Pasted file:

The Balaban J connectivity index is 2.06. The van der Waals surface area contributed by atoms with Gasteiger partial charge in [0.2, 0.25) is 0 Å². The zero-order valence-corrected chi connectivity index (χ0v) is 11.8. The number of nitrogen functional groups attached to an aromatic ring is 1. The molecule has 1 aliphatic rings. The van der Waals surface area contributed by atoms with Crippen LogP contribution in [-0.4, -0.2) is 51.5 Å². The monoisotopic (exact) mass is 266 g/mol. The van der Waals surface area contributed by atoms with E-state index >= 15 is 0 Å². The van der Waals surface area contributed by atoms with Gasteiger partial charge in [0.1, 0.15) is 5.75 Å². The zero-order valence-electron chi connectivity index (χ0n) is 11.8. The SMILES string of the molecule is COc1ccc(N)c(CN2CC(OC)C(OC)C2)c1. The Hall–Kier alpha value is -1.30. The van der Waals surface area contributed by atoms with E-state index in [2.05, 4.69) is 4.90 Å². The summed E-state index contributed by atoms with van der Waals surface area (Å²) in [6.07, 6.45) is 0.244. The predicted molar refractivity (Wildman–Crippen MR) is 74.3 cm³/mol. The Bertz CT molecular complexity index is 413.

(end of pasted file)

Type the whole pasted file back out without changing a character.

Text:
The Balaban J connectivity index is 2.06. The van der Waals surface area contributed by atoms with Gasteiger partial charge in [0.2, 0.25) is 0 Å². The zero-order valence-corrected chi connectivity index (χ0v) is 11.8. The number of nitrogen functional groups attached to an aromatic ring is 1. The molecule has 1 aliphatic rings. The van der Waals surface area contributed by atoms with Crippen LogP contribution in [-0.4, -0.2) is 51.5 Å². The monoisotopic (exact) mass is 266 g/mol. The van der Waals surface area contributed by atoms with E-state index >= 15 is 0 Å². The van der Waals surface area contributed by atoms with Gasteiger partial charge in [0.1, 0.15) is 5.75 Å². The zero-order valence-electron chi connectivity index (χ0n) is 11.8. The SMILES string of the molecule is COc1ccc(N)c(CN2CC(OC)C(OC)C2)c1. The Hall–Kier alpha value is -1.30. The van der Waals surface area contributed by atoms with E-state index in [2.05, 4.69) is 4.90 Å². The summed E-state index contributed by atoms with van der Waals surface area (Å²) in [6.07, 6.45) is 0.244. The predicted molar refractivity (Wildman–Crippen MR) is 74.3 cm³/mol. The Bertz CT molecular complexity index is 413.